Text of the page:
Gordon Kirby's highlight of 2013by Gordon Kirby on 23rd December 2013
It wasn’t a single moment that caught my eye this year. It was watching a pair of relentless, season-long efforts by Jimmie Johnson and Scott Dixon and their teams on the way to winning the year’s NASCAR and IndyCar championships.
With little fanfare outside the inward-looking environments of their respective motor sport disciplines Johnson and Dixon have emerged as multiple champions over a 10-year stretch. They’ve done it by being fast on all types of tracks and by showing tremendous resilience as well as gentlemanly, understated styles. In today’s über-hyped sporting world, Johnson and Dixon are what we in America call class acts.
Neither Johnson nor Dixon have dominated like Sebastian Vettel in F1 because it’s simply not in the nature of either of NASCAR or IndyCar’s formula to produce F1-style domination. But both possess all of Vettel’s considerable talent and maybe more.
Johnson has won six championships and 66 races in 435 starts over 12 years in NASCAR’s premier Sprint Cup series. Dixon has won three championships and 31 races from 220 starts over 13 CART and IndyCar seasons.
Jimmie and Scott are also gentlemen and genuine nice guys. Some have complained that they are too nice, too anodyne, and suggest the decline in interest in both NASCAR and IndyCar is their fault. But that’s a narrow-minded if not silly view.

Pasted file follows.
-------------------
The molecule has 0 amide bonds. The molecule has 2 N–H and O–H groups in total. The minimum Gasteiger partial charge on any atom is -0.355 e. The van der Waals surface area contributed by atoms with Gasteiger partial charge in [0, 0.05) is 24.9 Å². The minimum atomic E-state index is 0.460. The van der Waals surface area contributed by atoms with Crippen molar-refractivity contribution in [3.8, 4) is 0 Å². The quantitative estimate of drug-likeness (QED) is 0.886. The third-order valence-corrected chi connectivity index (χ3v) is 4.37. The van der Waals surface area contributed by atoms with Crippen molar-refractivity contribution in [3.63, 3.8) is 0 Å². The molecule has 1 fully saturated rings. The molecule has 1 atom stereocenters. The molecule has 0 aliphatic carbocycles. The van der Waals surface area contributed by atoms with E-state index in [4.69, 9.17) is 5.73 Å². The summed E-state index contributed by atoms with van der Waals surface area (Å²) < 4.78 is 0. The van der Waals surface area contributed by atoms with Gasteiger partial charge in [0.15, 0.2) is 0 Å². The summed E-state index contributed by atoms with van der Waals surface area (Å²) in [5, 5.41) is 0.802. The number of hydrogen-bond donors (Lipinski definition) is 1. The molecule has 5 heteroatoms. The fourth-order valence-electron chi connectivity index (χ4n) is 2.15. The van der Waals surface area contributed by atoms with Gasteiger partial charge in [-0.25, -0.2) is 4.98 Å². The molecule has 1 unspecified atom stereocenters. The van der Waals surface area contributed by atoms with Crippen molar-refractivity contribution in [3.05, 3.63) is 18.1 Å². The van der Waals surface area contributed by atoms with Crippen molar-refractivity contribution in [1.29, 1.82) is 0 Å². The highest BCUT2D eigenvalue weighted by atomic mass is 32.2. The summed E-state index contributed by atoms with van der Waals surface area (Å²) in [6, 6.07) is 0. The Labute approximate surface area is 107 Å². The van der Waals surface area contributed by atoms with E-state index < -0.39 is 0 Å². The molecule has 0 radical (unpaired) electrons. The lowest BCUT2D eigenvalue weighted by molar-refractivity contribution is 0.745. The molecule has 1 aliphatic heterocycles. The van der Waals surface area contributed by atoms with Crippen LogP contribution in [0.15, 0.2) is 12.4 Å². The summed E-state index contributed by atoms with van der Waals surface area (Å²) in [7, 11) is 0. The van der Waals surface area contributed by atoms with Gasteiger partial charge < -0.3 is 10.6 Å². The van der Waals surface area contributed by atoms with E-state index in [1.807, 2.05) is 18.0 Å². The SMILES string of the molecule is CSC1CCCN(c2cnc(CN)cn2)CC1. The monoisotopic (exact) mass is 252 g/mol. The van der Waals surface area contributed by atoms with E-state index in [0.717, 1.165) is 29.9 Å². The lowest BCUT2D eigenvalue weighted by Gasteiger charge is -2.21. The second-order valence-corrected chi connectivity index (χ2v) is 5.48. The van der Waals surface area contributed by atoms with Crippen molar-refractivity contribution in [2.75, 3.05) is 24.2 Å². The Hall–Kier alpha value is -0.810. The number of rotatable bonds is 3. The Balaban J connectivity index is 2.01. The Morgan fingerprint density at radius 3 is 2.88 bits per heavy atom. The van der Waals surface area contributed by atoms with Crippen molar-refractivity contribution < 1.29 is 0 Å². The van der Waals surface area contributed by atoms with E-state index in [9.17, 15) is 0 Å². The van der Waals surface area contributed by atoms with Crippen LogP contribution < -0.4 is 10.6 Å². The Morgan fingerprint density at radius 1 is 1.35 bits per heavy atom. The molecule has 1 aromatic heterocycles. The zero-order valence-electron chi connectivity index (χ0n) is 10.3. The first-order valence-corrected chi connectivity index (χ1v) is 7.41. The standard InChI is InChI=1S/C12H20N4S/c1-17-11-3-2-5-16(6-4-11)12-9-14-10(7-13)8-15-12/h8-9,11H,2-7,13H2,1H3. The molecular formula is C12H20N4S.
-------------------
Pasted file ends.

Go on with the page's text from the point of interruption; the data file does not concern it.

Johnson was the man to beat in NASCAR most of this year, challenged primarily by Matt Kenseth, while Dixon looked out of the championship stakes after Indianapolis but fought back superbly to steal the IndyCar title from Hélio Castroneves over the season’s closing races.
Of course, both Johnson and Dixon have great teams behind them. Hendrick Motorsports has won 11 Sprint Cup championships since 1995 and Chip Ganassi’s team has won 10 IndyCar titles in the same period. Rick Hendrick started his team in 1984 and Ganassi began his career as a team owner in 1990.
Today, Hendrick Motorsports is NASCAR’s biggest operation employing more than 500 people and running four Chevrolets for Johnson, four-time champion Jeff Gordon, Dale Earnhardt Jr and Kasey Kahne. Hendrick builds its own cars and engines and also supplies Tony Stewart’s multi-car team and a handful of lesser teams with cars and engines.
Ganassi runs teams these days in IndyCar, Grand-Am sports cars and NASCAR. The IndyCar and sports car teams are based together in Indianapolis while the NASCAR team is located in North Carolina. Ganassi employs around 100 people in Indianapolis and has run three or four Indycars in recent years. He plans to run four cars next year and two sports cars in the new Tudor United SportsCar series as well as a pair of NASCAR Sprint Cup cars.
Johnson is 38 and Dixon only 33. Both believe they have many years ahead of them and are sure to be in the thick of it next year, like Vettel, fighting to defend their championships.